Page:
Temporal range: Early Miocene – Recent
|Wood mouse, Apodemus sylvaticus|
The Muridae, or murids, are the largest family of rodents and indeed of mammals, containing over 700 species found naturally throughout Eurasia, Africa, and Australia. A few species, including the house mouse, brown rat and black rat, have been introduced worldwide. The group includes true mice and rats, gerbils, and relatives.
The murids are small mammals, typically around 10 cm (3.9 in) long excluding the tail, but ranging from 4.5 to 8 cm (1.8 to 3.1 in) in the African pygmy mouse to 48 cm (19 in) in Cuming's slender-tailed cloud rat. They typically have slender bodies with scaled tails, and pointed snouts with prominent whiskers, but with wide variation in these broad traits. Many murids have elongated legs and feet to allow them to move with a hopping motion, while others have broad feet and prehensile tails to improve their climbing ability, and yet others have neither adaptation. They are most commonly some shade of brown in colour, although many have black, grey, or white markings.
Murids generally have excellent senses of hearing and smell. They live in a wide range of habitats from forest to grassland, and mountain ranges. A number of species, especially the gerbils, are adapted to desert conditions, and can survive for a long time with minimal water. They are either herbivores or omnivores, eating a wide range of foods in different species, with the aid of powerful jaw muscles and gnawing incisors that grow throughout life. The dental formula of murids is 188.8.131.52-3.
Murids breed frequently, often producing large litters several times per year. They typically give birth between 20 and 40 days after mating, although this varies greatly between species. The young are typically born blind, hairless, and helpless, although there are exceptions, such as in spiny mice.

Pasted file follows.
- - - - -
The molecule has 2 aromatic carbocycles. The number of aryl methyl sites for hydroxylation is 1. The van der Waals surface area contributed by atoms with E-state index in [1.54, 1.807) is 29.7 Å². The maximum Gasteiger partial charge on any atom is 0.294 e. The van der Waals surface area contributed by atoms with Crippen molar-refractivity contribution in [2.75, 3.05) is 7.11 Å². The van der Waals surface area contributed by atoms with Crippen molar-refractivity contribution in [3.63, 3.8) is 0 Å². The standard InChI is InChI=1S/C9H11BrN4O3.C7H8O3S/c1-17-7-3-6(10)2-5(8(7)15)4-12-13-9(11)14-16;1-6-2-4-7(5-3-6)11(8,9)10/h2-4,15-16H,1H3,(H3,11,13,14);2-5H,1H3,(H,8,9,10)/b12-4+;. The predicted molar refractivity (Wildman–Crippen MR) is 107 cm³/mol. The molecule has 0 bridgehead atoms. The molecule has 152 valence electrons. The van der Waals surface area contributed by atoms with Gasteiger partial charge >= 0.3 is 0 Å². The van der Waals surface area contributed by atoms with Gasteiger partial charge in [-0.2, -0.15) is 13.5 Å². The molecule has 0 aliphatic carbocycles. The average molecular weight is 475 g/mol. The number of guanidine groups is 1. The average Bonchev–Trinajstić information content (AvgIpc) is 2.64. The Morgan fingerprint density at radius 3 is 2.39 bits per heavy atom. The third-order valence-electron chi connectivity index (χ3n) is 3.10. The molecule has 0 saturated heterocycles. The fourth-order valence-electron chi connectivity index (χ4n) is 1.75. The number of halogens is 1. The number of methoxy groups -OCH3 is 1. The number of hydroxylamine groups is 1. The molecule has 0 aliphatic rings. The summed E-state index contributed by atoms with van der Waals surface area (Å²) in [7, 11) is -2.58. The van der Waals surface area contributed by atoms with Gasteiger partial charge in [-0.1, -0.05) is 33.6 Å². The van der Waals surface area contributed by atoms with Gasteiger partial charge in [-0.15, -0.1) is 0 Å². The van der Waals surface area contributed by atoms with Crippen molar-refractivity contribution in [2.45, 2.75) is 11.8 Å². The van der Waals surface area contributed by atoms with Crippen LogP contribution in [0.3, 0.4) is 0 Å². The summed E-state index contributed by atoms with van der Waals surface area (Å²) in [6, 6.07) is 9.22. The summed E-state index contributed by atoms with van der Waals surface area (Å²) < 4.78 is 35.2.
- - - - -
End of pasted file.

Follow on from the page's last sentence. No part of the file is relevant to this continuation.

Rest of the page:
As with many other small mammals, the evolution of the murids is not well known, as few fossils survive. They probably evolved from hamster-like animals in tropical Asia some time in the early Miocene, and have only subsequently produced species capable of surviving in cooler climates. They have become especially common worldwide during the Holocene, as a result of hitching a ride commensally with human migrations.
- Deomyinae (spiny mice, brush furred mice, link rat)
- Gerbillinae (gerbils, jirds and sand rats)
- Leimacomyinae (Togo mouse)
- Lophiomyinae (maned rat or crested rat)
- Murinae (Old World rats and mice, including vlei rats)
Murids feature in literature, including folk tales and fairy stories. In the Pied Piper of Hamelin, retold in many versions since the fourteenth century including one by the Brothers Grimm, a rat-catcher lures the town's rats into the river, but the mayor refuses to pay him. In revenge, the rat-catcher lures away all the children of the town, never to return. Mice feature in some of Beatrix Potter's small books, including The Tale of Two Bad Mice (1904), The Tale of Mrs Tittlemouse (1910), The Tale of Johnny Town-Mouse (1918), and The Tailor of Gloucester (1903), which last was described by J. R. R. Tolkien as perhaps the nearest to his idea of a fairy story, the rest being "beast-fables". Among Aesop's Fables are The Cat and the Mice and The Frog and the Mouse. In James Herbert's first novel, The Rats, (1974), a vagrant is attacked and eaten alive by a pack of giant rats; further attacks follow.
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- Mieder, Wolfgang (2007). The Pied Piper: A Handbook. Greenwood. pp. 71 and passim. ISBN 0-313-33464-1.
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- Gibbs, Laura (2002–2008). "Aesopica". MythFolklore.net. Retrieved 21 June 2014.
- Holland, Steve (21 March 2013). "James Herbert obituary". The Guardian. Retrieved 21 June 2014.